Vora argues that the longstanding Indian community of downtown Dubai challenges the idea of diaspora, being simultaneously settled and not settled. Thanks to the historical and contemporary connections between the Gulf and South Asia, these Indians experienced their surroundings as an extension of India and did not express nostalgia for homeland or a sense of cultural loss. Dubai is so Indian that it does not feel like a different country — and yet Indians cannot become citizens and so remain “temporary”.

The book’s most interesting assertion is that the latest generation of Indians in Dubai have been politicised regarding their noncitizenship, thanks to changes in higher education. Noncitizens do not have access to government schools in Dubai, and private schools (for those who cannot afford the fees at expensive international schools) are mostly organised along national lines. Therefore, at the primary and secondary level, private education in Dubai enforces a citizen-noncitizen divide, and foreign resident children have their parochial national identities emphasised.

However, with the arrival of foreign university campuses in the Emirates over the last 10 years or so, young middle-class noncitizens who previously would have needed to leave the UAE in order to obtain higher education have been staying on, and studying in a mixed — Emirati and non-Emirati — environment. Young Indians who grew up experiencing Dubai — friends, neighbourhoods, schools — as a South Asian space in which their lack of Emirati citizenship was not a pressing issue, are now confronted by it in the university setting. They encounter racism from Emiratis and other Gulf Arab nationals, and have a direct experience of the UAE’s citizen-noncitizen hierarchy, learning that they do not belong in the place where they feel most at home.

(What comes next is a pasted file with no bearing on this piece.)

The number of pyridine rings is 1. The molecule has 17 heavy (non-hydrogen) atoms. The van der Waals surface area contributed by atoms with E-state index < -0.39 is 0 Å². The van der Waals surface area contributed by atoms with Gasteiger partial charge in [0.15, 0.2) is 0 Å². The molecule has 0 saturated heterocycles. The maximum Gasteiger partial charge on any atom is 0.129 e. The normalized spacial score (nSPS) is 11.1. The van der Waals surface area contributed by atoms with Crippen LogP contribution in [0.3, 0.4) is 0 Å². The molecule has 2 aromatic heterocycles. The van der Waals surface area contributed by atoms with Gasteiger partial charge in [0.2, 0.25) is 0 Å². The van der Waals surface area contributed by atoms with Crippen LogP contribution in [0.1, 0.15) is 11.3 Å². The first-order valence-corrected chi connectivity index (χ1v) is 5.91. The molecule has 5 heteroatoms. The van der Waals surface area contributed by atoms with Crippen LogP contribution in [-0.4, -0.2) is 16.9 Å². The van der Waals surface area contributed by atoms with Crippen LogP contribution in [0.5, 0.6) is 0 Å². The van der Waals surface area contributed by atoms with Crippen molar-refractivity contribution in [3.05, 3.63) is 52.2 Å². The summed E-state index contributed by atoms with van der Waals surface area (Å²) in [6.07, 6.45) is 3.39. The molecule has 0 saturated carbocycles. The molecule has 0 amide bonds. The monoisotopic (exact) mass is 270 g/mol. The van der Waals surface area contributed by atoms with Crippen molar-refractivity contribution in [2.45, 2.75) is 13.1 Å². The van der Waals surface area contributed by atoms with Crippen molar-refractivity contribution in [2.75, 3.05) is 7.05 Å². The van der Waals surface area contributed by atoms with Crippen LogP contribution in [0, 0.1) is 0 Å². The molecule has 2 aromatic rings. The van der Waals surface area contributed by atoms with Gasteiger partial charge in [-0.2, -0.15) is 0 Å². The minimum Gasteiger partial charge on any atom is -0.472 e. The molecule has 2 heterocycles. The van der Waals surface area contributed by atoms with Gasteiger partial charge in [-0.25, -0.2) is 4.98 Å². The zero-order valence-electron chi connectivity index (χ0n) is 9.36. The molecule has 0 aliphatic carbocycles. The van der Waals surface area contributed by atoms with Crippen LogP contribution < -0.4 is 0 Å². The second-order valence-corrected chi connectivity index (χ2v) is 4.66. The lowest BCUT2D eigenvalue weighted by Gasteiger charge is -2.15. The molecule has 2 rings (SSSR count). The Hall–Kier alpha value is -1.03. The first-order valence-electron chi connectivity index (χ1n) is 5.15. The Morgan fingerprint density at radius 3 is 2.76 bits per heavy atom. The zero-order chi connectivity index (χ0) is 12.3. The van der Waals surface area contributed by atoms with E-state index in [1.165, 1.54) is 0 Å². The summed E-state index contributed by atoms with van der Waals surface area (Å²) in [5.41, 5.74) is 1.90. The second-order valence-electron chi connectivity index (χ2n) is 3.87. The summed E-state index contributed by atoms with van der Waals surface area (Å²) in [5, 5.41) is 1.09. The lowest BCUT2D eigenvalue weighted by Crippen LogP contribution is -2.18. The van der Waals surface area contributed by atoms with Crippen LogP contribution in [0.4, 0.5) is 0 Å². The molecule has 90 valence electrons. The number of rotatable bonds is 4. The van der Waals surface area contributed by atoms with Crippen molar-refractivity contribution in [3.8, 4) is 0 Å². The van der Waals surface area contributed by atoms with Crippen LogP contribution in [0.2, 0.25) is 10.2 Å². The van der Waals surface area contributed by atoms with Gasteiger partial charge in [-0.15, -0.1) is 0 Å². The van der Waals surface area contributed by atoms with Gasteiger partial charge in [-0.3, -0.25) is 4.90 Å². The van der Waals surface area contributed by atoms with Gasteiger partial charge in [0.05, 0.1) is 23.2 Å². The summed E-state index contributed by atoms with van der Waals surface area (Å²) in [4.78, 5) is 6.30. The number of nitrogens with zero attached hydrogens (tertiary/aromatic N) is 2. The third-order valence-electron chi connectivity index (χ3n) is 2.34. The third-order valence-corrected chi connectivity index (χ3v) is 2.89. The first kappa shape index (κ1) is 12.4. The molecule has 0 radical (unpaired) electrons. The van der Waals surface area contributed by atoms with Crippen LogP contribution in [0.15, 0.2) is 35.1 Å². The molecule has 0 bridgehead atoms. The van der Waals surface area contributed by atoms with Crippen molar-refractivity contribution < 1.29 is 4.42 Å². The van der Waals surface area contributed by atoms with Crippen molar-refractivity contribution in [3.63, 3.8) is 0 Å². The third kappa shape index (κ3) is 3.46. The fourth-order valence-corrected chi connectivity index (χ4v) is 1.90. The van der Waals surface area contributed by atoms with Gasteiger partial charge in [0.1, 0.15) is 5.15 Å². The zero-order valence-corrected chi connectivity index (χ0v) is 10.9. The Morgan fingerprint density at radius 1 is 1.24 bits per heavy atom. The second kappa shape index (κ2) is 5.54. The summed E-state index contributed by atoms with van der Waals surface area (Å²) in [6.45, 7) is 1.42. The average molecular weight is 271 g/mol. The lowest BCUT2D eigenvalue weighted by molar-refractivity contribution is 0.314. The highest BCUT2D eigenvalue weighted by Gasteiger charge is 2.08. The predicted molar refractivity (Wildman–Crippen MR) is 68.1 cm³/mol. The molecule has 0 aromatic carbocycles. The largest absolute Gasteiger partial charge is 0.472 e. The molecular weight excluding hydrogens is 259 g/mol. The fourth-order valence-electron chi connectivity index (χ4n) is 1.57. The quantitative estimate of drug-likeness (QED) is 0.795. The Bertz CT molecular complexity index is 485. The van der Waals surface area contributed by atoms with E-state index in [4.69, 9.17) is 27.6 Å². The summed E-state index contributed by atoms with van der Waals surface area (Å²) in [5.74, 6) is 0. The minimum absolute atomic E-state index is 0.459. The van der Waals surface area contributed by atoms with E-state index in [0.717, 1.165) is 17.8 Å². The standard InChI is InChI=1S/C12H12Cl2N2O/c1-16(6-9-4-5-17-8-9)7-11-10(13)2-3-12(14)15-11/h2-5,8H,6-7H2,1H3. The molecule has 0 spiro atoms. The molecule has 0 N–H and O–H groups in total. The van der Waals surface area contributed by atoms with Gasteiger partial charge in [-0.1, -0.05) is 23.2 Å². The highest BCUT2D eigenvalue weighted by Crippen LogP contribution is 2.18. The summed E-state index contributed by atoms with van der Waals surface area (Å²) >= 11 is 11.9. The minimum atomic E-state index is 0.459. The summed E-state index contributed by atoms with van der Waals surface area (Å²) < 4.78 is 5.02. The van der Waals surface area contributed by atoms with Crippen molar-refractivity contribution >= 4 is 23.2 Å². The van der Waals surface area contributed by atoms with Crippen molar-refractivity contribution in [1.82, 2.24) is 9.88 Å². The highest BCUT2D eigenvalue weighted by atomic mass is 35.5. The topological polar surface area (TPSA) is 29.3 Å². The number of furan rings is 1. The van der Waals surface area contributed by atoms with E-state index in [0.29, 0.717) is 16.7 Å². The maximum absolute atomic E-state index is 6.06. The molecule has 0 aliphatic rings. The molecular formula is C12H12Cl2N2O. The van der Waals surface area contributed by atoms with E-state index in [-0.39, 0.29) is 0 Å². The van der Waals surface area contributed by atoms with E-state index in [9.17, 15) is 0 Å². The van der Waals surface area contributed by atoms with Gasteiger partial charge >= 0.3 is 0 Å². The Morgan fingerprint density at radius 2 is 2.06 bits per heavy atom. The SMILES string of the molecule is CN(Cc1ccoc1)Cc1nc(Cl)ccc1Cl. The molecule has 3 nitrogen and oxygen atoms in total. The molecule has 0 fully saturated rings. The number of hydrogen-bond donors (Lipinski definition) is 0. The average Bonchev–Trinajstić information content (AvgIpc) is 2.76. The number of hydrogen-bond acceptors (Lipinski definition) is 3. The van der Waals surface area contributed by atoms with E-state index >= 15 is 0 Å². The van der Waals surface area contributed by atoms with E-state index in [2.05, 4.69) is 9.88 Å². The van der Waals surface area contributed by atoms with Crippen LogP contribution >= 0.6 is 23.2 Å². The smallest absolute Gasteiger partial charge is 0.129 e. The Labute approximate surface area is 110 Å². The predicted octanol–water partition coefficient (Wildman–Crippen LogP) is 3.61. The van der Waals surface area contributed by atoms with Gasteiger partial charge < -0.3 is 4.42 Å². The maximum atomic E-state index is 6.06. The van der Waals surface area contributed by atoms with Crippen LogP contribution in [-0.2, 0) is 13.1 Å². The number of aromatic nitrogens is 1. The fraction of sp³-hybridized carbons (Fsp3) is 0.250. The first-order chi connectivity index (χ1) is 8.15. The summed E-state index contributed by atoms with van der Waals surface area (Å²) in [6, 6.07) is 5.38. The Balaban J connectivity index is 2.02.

Vora found that with the younger Indians she spoke to who had stayed in the UAE for higher education, citizenship and criticism of the current system dominated the conversation — even if they felt nothing was likely to change. The older generation associated “freedom” with economic opportunities, but Dubai-raised youth connected it to Western systems of government. The question is whether that sense of injustice and entitlement could evolve into more active assertions of belonging in Dubai.

Impossible Citizens is weakest when it addresses history and politics, both of the UAE and the broader Gulf. Vora seeks complexity and nuance when talking of the experience of South Asian communities, but she doesn’t always acknowledge that the Gulf countries are not homogeneous, and have their own distinct histories and relationships with noncitizens. It’s also misleading to refer to resentment of migration as a cause of Bahrain’s civil unrest without mentioning the country’s history of importing labour for political reasons, its foreign security forces, and political naturalisation (to change the country’s demographic balance) as elements influencing citizen-noncitizen relations.

A few careless statements appear in the book. For example, “the majority of Emiratis also have Persian roots” (anecdotally, a majority of those in Dubai do), “in some Gulf countries, like Bahrain, foreign marriages must be approved by the state” (not the case in Bahrain, but true for Saudi Arabia), and “certain countries, such as Pakistan, do not allow single women to emigrate”. And disappointingly, the promise of the excellent introduction is not fulfilled in the body of the book; each of the five chapters is repetitive and could have been half the length.

Repetitiveness and minor mistakes aside, Vora’s book is an important exploration of transnationalism in the Gulf, and the complex experience of migration, belonging, and exclusion. By choosing to understand Dubai’s Indians as more than “migrants,” and the Gulf as more than “Middle Eastern,” Vora makes us think about state, citizenship and governance, and the lacunae in our current delineations.

The reviewer is a writer and translator, and was until recently a long-term resident of Bahrain

Impossible Citizens: Dubai’s Indian Diaspora (Anthropology) By Neha Vora Duke University Press, US ISBN 0822353938 264pp.